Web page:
No one likes salespeople. Consumers don’t want a product pushed on them. And gone are the days where people would be loyal to a brand just because they’ve always bought it. Only certain companies can really base their strategy on longevity and pure loyalty. In the age of social media influencers and celebrity endorsements, people are connecting to brands in a different way than the past. The new wave of branding is a trickier one, but may be more sustainable than tactics of the past. Say hello to “emotional branding.”
What is emotional branding?
Emotions need to be considered in any brand strategy. It’s ingrained in branding itself.
A brand is the feeling or promise people associate with a company. Marketing is the effort of controlling that feeling or promise. But marketing has drastically evolved in the last two decades, and so has branding.
Emotion branding has emerged because companies have realized that people are tired of being sold to. It’s saying “I want you to feel ______” instead of “I want you to buy _______.” It’s more effective to connect to an audience than to give them a cold pitch.
But let’s thoroughly define emotional branding. Emotional branding is building a brand’s voice to appeal directly to a consumer’s emotional state, needs and aspirations. So instead of telling consumers that a car is the best features for the lowest price, you would call out how economic a car is and how by driving it, the consumer is part of a bigger movement to preserve the planet. The first approach only appeals to the logical mind of the consumer. The second appeals to their heart.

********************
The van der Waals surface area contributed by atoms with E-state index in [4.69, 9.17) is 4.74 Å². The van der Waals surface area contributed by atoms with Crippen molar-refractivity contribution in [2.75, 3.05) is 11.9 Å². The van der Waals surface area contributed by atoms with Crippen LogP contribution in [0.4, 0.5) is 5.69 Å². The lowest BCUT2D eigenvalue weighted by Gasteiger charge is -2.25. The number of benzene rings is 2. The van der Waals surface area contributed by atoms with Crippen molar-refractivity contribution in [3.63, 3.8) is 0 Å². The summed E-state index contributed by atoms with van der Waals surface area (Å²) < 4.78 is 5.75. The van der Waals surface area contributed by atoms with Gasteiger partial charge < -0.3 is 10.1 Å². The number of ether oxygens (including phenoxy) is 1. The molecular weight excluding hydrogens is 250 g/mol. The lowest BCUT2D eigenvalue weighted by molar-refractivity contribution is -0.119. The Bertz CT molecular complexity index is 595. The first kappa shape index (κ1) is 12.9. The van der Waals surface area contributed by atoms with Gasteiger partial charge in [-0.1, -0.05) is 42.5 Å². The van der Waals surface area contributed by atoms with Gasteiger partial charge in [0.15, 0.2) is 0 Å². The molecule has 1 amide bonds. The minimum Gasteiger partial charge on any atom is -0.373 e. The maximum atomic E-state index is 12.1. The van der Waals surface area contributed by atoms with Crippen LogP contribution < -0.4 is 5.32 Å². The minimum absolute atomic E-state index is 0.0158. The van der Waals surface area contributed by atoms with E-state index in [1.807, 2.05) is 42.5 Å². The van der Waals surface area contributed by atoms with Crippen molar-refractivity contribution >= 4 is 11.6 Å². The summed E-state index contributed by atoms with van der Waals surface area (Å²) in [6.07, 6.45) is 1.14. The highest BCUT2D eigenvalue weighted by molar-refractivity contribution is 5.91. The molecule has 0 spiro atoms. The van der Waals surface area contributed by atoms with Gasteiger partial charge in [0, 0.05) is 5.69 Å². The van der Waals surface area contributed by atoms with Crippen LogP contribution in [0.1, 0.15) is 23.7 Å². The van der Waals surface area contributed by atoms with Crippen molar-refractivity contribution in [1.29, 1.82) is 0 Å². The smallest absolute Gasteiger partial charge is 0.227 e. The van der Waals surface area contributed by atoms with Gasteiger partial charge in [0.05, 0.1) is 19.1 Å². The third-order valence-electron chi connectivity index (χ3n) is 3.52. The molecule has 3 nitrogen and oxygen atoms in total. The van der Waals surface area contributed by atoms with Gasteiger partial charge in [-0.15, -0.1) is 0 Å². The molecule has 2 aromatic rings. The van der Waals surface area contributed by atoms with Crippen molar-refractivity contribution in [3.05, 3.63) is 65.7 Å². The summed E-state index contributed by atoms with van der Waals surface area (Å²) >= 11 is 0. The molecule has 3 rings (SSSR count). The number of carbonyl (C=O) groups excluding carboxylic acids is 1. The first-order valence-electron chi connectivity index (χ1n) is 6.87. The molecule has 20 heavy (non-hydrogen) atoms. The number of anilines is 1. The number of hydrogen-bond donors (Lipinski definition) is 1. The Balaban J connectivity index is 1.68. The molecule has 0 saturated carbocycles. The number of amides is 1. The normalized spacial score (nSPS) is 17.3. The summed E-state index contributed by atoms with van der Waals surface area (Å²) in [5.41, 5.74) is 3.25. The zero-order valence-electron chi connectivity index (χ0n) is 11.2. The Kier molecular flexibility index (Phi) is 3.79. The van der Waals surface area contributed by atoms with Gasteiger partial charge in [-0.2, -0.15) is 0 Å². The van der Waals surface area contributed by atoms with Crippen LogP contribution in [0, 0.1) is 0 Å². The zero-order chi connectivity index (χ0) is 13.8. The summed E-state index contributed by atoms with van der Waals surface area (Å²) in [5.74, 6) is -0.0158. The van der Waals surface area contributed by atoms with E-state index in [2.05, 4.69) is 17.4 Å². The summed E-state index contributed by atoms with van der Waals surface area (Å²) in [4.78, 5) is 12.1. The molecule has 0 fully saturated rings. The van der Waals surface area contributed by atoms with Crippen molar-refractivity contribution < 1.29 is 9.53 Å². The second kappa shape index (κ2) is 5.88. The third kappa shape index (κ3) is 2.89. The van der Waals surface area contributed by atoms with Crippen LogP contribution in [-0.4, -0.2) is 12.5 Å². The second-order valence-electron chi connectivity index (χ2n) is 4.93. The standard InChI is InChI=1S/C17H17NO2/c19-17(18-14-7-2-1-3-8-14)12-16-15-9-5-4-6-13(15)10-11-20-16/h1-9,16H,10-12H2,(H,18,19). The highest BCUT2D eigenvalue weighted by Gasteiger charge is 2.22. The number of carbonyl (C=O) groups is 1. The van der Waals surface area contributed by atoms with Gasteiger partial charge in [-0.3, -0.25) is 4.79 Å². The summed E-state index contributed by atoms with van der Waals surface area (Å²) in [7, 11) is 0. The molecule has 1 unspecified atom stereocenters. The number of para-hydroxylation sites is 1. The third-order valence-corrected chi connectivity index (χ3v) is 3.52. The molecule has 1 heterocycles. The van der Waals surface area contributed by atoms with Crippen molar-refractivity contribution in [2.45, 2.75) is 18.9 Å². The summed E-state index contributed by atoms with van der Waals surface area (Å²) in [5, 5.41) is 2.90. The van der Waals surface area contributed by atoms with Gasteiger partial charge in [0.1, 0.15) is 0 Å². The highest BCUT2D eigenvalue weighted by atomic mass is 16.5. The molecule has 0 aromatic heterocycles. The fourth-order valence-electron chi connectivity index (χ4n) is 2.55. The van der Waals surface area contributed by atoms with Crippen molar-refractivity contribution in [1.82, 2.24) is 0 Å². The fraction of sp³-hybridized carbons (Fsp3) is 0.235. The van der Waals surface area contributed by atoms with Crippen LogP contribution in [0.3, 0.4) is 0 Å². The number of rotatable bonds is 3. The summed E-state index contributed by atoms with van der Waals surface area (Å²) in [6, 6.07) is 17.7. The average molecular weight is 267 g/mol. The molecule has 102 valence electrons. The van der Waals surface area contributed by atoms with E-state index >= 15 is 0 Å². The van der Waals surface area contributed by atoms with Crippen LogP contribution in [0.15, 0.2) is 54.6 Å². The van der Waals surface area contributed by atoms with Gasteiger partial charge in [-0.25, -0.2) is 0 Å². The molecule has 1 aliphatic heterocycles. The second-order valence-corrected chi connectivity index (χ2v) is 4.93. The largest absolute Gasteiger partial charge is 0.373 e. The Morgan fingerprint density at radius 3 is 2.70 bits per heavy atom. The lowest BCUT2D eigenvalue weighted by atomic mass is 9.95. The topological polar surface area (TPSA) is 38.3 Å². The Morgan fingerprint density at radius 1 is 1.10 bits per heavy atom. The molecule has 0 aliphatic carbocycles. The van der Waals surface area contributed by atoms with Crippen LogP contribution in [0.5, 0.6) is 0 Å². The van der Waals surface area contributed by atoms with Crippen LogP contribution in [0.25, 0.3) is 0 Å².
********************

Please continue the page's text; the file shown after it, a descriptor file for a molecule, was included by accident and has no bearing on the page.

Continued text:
Why does emotional branding work?
Now, you might think most consumers are driven by logical reasoning.
If you’re the kind of consumer that compares prices for six different brands before making a purchase, you’d scoff at selecting a product simply by how it makes you feel. But whether you realize it or not, you are often heavily influenced by emotional branding. Think about buying coffee. Most people have the tools necessary to brew coffee at home. But they’ll still drive five minutes out of their way to pay six dollars for a Starbucks latte. And on the way, they’ll pass three McDonald’s where they could get coffee for a fraction of the price. But Starbucks has turned coffee into a luxury, a self-pampering product. It’s more than a jolt of caffeine, it’s a lifestyle.